1911 Encyclopædia Britannica/Sordino
SORDINO, Sordoni, Sorduni, Italian terms somewhat promiscuously applied by various writers (1) to contrivances for damping or muting wind, string and percussion instruments (Sordini); (2) to a family of obsolete wind instruments blown by means of a double reed (Sordoni or Sordun); (3) to a stringed instrument. To these must also be added the Surdellina or Sordellina, a kind of musette invented (see Bagpipe) in Naples in the 17th century, and evidently named after class 2.
consisted of a hollow cone of wood or cardboard, truncated at the apex to allow the air to pass through and escape through a hole in the base. The bore of the instrument thus continued through the cone of the mute was the essential point, and the proportions to be maintained between the diameters of the two bores were also, no doubt, of importance. Domnich expressly states that it was when Hampel substituted a plug of cotton-wool (therefore solid and providing no central passage for the air) for the mute, that he found the pitch of the horn raised a semi-tone. Domnich's evidence is of value, for his father was a horn-player contemporary with Hampel, and he himself was the intimate friend and colleague ofPunto, Hampel's most celebrated pupil.
description of the construction and acoustic properties of the sordoni will clear up the mystery. The body consisted of a cylinder of wood in which were cut two parallel channels of narrow cylindrical bore, communicating with each other at the bottom through a bend, but not with ambient air. At the top of the cylinder was fitted a double-reed mouthpiece giving access to the column of air at one end of the bore, while the other was vented through a small hole in the side, similar to the finger-holes; in the tenor, bass and contra members of the family, the reed was attached to a curved brass crook similar to that of the fagotto. So far the description would almost apply to the dolcian also, but in the latter there is the radical difference that the bore of the channels is conical, so that it has the acoustic properties of the open pipe. The sordun, however, having a cylindrical bore, has the acoustic properties of the stopped pipe, i.e. the sound waves are twice the length of the pipe, so that to produce a sound of any given pitch, for instance for C, the bore need only be half the length, i.e. 4 ft. long. Over-blowing, on the sordoni, moreover, produced as first harmonic (the only one required for reed-blown instruments in order to produce the diatonic scale for the second octave) not the octave, but the twelfth, or number 3 of the series. This accounts for the fact that instruments of the fagotto and dolcian type require but 6 or 7 holes to give the diatonic scale throughout the compass, whereas the sordoni require 11 or 12 holes. Praetorius states that those figured by him (Plate XII.) have 12 open holes, and that some specimenshave in addition two keys; a hole is also bored through the bottom of the instrument to allow the moisture condensed from the breath to be shaken out. The 12 holes are stopped by means of fingers and thumbs and by the ball of the hand or the fleshy under-part of the joints of the fingers. The compass of the 5 sizes of sordoni was as follows: —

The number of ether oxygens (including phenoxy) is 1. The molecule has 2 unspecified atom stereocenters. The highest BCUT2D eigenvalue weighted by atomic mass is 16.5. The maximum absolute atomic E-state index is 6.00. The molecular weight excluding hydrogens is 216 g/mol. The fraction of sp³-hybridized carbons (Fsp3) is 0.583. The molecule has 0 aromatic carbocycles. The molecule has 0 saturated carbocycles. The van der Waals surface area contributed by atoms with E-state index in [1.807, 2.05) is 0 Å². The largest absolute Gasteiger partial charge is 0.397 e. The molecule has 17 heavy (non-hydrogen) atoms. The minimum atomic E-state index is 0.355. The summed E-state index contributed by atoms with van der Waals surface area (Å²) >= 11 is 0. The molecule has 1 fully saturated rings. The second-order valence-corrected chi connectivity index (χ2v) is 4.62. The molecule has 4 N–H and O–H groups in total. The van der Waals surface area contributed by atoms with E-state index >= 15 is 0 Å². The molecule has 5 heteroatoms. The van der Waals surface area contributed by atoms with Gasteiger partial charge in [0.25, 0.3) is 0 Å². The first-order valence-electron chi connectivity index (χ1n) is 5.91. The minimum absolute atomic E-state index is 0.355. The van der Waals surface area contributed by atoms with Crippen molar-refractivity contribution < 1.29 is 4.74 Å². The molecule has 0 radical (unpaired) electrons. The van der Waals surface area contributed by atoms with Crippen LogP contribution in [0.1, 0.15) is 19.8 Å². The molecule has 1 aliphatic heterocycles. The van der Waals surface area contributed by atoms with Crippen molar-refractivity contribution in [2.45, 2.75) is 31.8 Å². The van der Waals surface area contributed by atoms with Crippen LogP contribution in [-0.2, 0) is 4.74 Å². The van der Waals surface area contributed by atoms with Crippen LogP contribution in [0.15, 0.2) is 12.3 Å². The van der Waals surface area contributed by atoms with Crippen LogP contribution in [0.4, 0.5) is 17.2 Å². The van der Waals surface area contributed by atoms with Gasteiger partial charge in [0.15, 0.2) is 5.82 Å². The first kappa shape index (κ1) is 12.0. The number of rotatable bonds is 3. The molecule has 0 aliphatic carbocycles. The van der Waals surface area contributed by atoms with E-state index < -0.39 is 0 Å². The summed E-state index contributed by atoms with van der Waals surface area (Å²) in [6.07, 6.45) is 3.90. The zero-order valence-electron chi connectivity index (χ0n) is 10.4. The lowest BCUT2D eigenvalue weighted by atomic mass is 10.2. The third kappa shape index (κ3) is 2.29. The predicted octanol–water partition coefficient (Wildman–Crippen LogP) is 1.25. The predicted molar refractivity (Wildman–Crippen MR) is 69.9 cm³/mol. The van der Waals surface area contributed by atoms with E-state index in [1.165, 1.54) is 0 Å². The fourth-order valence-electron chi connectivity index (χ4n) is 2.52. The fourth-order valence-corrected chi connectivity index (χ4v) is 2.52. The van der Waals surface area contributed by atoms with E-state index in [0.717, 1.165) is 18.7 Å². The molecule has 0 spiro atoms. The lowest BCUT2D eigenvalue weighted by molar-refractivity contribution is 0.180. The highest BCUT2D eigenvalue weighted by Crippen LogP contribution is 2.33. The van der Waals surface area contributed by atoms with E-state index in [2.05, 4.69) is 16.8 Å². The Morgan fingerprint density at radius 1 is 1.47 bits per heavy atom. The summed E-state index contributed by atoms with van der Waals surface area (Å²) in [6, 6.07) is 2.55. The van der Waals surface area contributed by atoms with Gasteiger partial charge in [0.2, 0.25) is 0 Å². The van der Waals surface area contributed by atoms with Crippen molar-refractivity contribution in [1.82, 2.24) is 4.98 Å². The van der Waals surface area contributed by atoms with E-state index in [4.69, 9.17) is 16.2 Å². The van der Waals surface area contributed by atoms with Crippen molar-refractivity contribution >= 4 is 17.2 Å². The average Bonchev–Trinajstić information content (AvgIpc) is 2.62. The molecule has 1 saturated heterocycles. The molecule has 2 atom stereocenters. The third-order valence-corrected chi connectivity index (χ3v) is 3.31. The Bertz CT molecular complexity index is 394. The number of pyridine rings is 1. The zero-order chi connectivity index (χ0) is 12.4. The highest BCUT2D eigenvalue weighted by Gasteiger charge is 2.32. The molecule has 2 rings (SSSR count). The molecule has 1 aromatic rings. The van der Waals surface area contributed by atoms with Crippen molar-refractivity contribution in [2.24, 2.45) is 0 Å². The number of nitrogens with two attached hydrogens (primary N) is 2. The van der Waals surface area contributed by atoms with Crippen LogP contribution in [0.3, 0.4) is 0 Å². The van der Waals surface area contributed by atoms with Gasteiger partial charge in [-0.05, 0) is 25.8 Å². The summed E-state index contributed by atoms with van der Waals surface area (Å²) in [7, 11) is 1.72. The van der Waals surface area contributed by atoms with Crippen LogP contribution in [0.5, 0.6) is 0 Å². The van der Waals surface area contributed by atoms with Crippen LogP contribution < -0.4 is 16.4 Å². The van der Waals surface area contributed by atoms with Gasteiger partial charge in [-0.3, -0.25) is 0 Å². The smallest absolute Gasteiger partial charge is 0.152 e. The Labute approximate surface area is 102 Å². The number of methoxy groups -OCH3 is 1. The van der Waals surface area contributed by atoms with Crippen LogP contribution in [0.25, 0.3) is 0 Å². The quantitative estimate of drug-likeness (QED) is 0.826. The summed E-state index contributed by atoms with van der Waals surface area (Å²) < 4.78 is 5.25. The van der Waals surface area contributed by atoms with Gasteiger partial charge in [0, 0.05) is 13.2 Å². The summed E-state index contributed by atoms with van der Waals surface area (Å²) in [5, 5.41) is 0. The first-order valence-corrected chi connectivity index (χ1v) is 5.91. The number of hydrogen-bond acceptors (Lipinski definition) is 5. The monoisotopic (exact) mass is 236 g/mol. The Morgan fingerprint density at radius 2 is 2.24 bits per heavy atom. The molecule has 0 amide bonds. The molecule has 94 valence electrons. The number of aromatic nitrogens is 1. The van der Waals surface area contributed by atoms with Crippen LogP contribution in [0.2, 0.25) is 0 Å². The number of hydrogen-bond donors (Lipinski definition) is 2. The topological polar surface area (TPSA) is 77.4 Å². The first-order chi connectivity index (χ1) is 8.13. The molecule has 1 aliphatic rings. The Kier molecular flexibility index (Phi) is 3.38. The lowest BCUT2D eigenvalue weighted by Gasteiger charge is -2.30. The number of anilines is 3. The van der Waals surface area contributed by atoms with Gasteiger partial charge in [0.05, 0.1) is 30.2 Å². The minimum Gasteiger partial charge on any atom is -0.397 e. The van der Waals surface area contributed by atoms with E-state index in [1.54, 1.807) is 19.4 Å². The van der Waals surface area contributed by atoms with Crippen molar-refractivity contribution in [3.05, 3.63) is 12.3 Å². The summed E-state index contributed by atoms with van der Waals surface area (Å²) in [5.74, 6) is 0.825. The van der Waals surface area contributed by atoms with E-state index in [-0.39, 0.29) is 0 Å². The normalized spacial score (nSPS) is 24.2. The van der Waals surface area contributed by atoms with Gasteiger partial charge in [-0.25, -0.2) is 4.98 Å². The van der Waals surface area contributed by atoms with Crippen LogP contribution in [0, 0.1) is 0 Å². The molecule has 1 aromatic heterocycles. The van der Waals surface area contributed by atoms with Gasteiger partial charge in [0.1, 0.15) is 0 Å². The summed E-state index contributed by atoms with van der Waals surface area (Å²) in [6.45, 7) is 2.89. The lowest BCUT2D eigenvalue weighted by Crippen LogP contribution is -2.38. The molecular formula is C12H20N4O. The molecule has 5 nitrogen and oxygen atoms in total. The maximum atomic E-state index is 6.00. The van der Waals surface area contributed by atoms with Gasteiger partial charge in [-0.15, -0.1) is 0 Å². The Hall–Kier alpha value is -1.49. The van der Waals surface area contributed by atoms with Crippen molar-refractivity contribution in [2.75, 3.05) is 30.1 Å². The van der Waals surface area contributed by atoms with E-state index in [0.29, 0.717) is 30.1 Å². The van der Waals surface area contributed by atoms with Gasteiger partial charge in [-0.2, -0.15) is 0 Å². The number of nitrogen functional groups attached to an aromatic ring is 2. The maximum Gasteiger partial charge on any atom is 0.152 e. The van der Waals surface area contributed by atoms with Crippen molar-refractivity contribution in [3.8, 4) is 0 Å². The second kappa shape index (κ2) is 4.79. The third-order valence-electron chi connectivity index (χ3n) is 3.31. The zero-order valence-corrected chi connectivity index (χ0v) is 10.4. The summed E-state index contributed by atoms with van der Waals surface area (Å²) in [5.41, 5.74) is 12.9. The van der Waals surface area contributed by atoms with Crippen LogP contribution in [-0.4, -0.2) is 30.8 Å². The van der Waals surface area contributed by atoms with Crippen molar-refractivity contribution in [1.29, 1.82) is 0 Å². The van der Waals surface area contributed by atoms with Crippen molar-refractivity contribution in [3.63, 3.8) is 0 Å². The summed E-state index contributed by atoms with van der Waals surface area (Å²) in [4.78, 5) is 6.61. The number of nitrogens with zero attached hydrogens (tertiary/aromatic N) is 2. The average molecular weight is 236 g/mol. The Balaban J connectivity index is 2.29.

- See Victor Mahillon, “Le Cor,” Instruments à vent, pt. ii. (Brussels and London, 1907), pp. 34 and 53.
- Méthode de premier et de second cor (Pans, c. 1807), pp. 3 and 4.
- Vollständige theor.-prakt. Musiklehre für alle bei dem Orchester gebräuchliche Instrumente (Cologne and Bonn, c. 1811).